So I was just having a little fun with Chinese myth, as perhaps Chuang Chou was also. Still when I encounter spiritual people, I don't expect them to "mount the moon," but if, for some reason one did, I would not be totally surprised. Since these things are all metaphors, they mean something else. To me the something else may be that "complete" or "spiritual" people have, as the reporter said of the young, smiling, legless earthquake survivor, " put things in perspective."

So: yes, we are all spiritual persons.
No, Chuang Chou's "perfect people" do not exist.
And, take everything I say with a couple of grains of salt.
Jan. 19th, 2010 07:03 pm (UTC)
Ah, what you mean is something I mean, too. :) I like that.
(Deleted comment)
Jan. 28th, 2010 07:12 am (UTC)
Well, the logical fallacy of relativism is that if all views are appropriate to some extent, at some times, in some situations then relativism, being a point of view is only appropriate to some extent, at some times, and in some situations. Absolutism, also a point of view, is appropriate to some extent, at some times, in some situations. Nevertheless, I remain a relativist. But I am probably actually a "fallibilist" (thank you for introducing me to a new word) because if I were convinced that some current of future point of view contained all truth, or at least such a sufficient portion of truth that other views could be dispensed with, then I would adopt that point of view. Relativism is obviously not that point of view---which is why I'm a relativist.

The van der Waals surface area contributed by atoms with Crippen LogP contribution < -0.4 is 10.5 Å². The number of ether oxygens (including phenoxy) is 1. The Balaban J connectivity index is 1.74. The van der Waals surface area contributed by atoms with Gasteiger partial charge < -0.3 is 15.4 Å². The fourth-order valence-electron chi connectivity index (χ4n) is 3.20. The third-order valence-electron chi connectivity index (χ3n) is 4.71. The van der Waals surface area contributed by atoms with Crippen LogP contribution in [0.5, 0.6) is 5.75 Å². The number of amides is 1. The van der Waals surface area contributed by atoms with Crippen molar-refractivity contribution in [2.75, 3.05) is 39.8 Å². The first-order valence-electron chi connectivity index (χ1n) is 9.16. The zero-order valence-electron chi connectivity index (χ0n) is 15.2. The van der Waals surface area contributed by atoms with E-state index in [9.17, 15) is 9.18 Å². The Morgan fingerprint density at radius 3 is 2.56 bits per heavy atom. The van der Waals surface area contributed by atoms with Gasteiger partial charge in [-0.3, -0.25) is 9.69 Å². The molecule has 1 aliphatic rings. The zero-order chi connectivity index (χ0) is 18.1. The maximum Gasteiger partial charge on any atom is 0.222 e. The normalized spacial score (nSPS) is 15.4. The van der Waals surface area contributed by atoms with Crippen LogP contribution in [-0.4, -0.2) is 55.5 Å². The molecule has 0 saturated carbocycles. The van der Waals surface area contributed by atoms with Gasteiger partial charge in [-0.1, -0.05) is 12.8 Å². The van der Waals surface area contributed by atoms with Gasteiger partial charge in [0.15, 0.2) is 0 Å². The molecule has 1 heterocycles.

The Way may surmount relativity to the extent that it partakes of the "perennial philosophy" If people of all religions (or none) look up to their saints, and if those saints seem to be in general agreement with one another about the nature of the cosmos and the spiritual aspects of reality, I must take seriously the possibility of that reality toward which so many fingers are pointing..
The prayers of neo-Platonic Christians, Hindus, Sufis, Buddhists and aboriginals are so similar that if you black out the 'brand names" they are indistinquishable from one another. Following the Way seems so similar to following the eightfold path, or the sermon on the mount, or a thousand other ethical systems that they are almost interchangrable. The only exception seems to be the modern path of industrial and post-industrial materialism, which in some ways seems to turn the older ethical systems upside down!
( 4 comments — Leave a comment )